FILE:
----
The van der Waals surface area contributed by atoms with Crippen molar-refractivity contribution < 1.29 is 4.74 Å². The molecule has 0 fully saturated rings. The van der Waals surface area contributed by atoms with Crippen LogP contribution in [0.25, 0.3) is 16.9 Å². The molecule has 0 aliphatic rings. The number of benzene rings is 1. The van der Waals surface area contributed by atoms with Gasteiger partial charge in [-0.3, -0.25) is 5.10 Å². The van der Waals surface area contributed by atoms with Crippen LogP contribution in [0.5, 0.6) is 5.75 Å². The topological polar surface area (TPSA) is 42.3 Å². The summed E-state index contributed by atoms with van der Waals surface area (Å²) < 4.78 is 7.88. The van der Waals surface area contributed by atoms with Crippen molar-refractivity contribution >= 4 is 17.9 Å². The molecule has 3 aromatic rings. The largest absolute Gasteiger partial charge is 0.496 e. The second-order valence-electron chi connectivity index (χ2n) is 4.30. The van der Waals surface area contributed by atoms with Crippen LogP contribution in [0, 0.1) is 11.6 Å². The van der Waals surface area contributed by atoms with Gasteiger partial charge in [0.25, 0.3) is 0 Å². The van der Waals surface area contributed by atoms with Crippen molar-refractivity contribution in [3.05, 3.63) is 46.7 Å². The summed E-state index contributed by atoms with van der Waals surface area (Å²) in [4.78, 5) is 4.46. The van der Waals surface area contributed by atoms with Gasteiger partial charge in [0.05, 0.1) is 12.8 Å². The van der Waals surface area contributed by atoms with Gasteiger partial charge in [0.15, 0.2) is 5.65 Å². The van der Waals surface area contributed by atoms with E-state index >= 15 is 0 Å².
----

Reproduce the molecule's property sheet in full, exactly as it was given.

The van der Waals surface area contributed by atoms with Crippen molar-refractivity contribution < 1.29 is 4.74 Å². The molecule has 0 fully saturated rings. The van der Waals surface area contributed by atoms with Crippen LogP contribution in [0.25, 0.3) is 16.9 Å². The molecule has 0 aliphatic rings. The number of benzene rings is 1. The van der Waals surface area contributed by atoms with Gasteiger partial charge in [-0.3, -0.25) is 5.10 Å². The van der Waals surface area contributed by atoms with Crippen LogP contribution in [0.5, 0.6) is 5.75 Å². The topological polar surface area (TPSA) is 42.3 Å². The summed E-state index contributed by atoms with van der Waals surface area (Å²) < 4.78 is 7.88. The van der Waals surface area contributed by atoms with Crippen molar-refractivity contribution >= 4 is 17.9 Å². The molecule has 3 aromatic rings. The largest absolute Gasteiger partial charge is 0.496 e. The second-order valence-electron chi connectivity index (χ2n) is 4.30. The van der Waals surface area contributed by atoms with Crippen LogP contribution in [0, 0.1) is 11.6 Å². The van der Waals surface area contributed by atoms with Gasteiger partial charge in [0.25, 0.3) is 0 Å². The van der Waals surface area contributed by atoms with Crippen molar-refractivity contribution in [3.05, 3.63) is 46.7 Å². The summed E-state index contributed by atoms with van der Waals surface area (Å²) in [4.78, 5) is 4.46. The van der Waals surface area contributed by atoms with Gasteiger partial charge in [0.05, 0.1) is 12.8 Å². The van der Waals surface area contributed by atoms with Gasteiger partial charge in [0.15, 0.2) is 5.65 Å². The van der Waals surface area contributed by atoms with E-state index >= 15 is 0 Å².